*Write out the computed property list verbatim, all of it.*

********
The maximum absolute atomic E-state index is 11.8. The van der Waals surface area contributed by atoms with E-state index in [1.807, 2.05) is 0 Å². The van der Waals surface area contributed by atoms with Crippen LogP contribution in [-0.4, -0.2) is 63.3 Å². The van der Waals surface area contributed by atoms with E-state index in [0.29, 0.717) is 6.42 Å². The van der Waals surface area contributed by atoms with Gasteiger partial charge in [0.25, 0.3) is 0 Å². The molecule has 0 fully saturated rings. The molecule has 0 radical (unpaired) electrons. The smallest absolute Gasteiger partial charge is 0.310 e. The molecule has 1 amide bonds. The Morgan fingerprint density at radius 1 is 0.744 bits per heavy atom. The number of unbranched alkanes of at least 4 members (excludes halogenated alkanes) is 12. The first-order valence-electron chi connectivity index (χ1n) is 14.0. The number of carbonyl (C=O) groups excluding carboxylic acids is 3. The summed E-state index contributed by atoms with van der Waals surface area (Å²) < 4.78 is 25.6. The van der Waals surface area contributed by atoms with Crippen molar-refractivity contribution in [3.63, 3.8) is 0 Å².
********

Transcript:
The maximum absolute atomic E-state index is 11.8. The van der Waals surface area contributed by atoms with E-state index in [1.807, 2.05) is 0 Å². The van der Waals surface area contributed by atoms with Crippen LogP contribution in [-0.4, -0.2) is 63.3 Å². The van der Waals surface area contributed by atoms with E-state index in [0.29, 0.717) is 6.42 Å². The van der Waals surface area contributed by atoms with Gasteiger partial charge in [0.25, 0.3) is 0 Å². The molecule has 0 fully saturated rings. The molecule has 0 radical (unpaired) electrons. The smallest absolute Gasteiger partial charge is 0.310 e. The molecule has 1 amide bonds. The Morgan fingerprint density at radius 1 is 0.744 bits per heavy atom. The number of unbranched alkanes of at least 4 members (excludes halogenated alkanes) is 12. The first-order valence-electron chi connectivity index (χ1n) is 14.0. The number of carbonyl (C=O) groups excluding carboxylic acids is 3. The summed E-state index contributed by atoms with van der Waals surface area (Å²) < 4.78 is 25.6. The van der Waals surface area contributed by atoms with Crippen molar-refractivity contribution in [3.63, 3.8) is 0 Å².